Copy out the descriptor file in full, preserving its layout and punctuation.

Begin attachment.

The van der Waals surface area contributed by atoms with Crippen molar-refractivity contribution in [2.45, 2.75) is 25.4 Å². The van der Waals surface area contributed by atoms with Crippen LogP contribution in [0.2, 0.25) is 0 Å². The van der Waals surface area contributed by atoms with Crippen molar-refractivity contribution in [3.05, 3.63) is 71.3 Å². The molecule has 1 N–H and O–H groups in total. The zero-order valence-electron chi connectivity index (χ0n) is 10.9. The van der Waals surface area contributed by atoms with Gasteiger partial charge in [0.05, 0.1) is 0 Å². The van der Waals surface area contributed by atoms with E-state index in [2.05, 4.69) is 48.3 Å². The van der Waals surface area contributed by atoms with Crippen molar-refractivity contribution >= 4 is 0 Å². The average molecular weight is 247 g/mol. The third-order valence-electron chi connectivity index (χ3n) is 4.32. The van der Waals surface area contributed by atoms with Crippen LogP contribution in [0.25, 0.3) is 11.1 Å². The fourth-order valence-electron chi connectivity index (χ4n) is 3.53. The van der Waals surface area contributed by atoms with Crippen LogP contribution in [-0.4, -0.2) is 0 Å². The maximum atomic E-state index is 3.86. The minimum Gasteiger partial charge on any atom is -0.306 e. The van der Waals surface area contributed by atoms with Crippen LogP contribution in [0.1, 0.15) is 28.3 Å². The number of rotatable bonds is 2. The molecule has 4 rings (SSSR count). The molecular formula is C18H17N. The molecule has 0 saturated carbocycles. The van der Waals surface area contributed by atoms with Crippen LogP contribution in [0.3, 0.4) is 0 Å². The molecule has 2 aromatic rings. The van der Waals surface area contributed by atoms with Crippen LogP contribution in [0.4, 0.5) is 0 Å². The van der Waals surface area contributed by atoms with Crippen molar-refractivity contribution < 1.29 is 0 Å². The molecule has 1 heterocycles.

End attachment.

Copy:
The van der Waals surface area contributed by atoms with Crippen molar-refractivity contribution in [2.45, 2.75) is 25.4 Å². The van der Waals surface area contributed by atoms with Crippen LogP contribution in [0.2, 0.25) is 0 Å². The van der Waals surface area contributed by atoms with Crippen molar-refractivity contribution in [3.05, 3.63) is 71.3 Å². The molecule has 1 N–H and O–H groups in total. The zero-order valence-electron chi connectivity index (χ0n) is 10.9. The van der Waals surface area contributed by atoms with Gasteiger partial charge in [0.05, 0.1) is 0 Å². The van der Waals surface area contributed by atoms with E-state index in [2.05, 4.69) is 48.3 Å². The van der Waals surface area contributed by atoms with Crippen molar-refractivity contribution >= 4 is 0 Å². The average molecular weight is 247 g/mol. The third-order valence-electron chi connectivity index (χ3n) is 4.32. The van der Waals surface area contributed by atoms with Crippen LogP contribution in [0.25, 0.3) is 11.1 Å². The fourth-order valence-electron chi connectivity index (χ4n) is 3.53. The van der Waals surface area contributed by atoms with Crippen LogP contribution in [-0.4, -0.2) is 0 Å². The maximum atomic E-state index is 3.86. The minimum Gasteiger partial charge on any atom is -0.306 e. The van der Waals surface area contributed by atoms with Crippen LogP contribution in [0.1, 0.15) is 28.3 Å². The number of rotatable bonds is 2. The molecule has 4 rings (SSSR count). The molecular formula is C18H17N. The molecule has 0 saturated carbocycles. The van der Waals surface area contributed by atoms with Crippen LogP contribution in [0.3, 0.4) is 0 Å². The molecule has 2 aromatic rings. The van der Waals surface area contributed by atoms with Crippen LogP contribution in [0.4, 0.5) is 0 Å². The van der Waals surface area contributed by atoms with Crippen molar-refractivity contribution < 1.29 is 0 Å². The molecule has 1 heterocycles.